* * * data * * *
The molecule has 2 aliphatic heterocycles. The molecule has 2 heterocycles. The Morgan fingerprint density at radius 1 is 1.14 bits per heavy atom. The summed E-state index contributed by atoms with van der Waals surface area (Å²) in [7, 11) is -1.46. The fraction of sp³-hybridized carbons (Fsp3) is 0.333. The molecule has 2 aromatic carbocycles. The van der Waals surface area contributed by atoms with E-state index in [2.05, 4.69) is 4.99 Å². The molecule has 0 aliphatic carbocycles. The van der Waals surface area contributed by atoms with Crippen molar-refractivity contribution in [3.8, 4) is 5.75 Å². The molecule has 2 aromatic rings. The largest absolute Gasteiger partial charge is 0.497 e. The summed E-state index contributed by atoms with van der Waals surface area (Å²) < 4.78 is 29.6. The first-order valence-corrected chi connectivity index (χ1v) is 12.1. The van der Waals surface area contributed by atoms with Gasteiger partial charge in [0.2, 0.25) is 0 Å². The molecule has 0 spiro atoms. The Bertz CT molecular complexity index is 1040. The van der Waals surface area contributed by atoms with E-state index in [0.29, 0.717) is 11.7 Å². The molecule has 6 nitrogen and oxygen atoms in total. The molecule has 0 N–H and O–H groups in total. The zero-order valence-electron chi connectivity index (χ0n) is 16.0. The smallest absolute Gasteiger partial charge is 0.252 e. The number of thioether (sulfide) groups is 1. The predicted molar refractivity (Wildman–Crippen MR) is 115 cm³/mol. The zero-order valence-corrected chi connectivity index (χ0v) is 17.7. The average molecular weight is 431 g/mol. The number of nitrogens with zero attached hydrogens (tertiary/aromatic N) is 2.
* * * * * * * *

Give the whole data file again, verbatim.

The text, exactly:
The molecule has 2 aliphatic heterocycles. The molecule has 2 heterocycles. The Morgan fingerprint density at radius 1 is 1.14 bits per heavy atom. The summed E-state index contributed by atoms with van der Waals surface area (Å²) in [7, 11) is -1.46. The fraction of sp³-hybridized carbons (Fsp3) is 0.333. The molecule has 2 aromatic carbocycles. The van der Waals surface area contributed by atoms with E-state index in [2.05, 4.69) is 4.99 Å². The molecule has 0 aliphatic carbocycles. The van der Waals surface area contributed by atoms with Crippen molar-refractivity contribution in [3.8, 4) is 5.75 Å². The molecule has 2 aromatic rings. The largest absolute Gasteiger partial charge is 0.497 e. The summed E-state index contributed by atoms with van der Waals surface area (Å²) < 4.78 is 29.6. The first-order valence-corrected chi connectivity index (χ1v) is 12.1. The van der Waals surface area contributed by atoms with Gasteiger partial charge in [0.2, 0.25) is 0 Å². The molecule has 0 spiro atoms. The Bertz CT molecular complexity index is 1040. The van der Waals surface area contributed by atoms with E-state index in [0.29, 0.717) is 11.7 Å². The molecule has 6 nitrogen and oxygen atoms in total. The molecule has 0 N–H and O–H groups in total. The zero-order valence-electron chi connectivity index (χ0n) is 16.0. The smallest absolute Gasteiger partial charge is 0.252 e. The number of thioether (sulfide) groups is 1. The predicted molar refractivity (Wildman–Crippen MR) is 115 cm³/mol. The zero-order valence-corrected chi connectivity index (χ0v) is 17.7. The average molecular weight is 431 g/mol. The number of nitrogens with zero attached hydrogens (tertiary/aromatic N) is 2.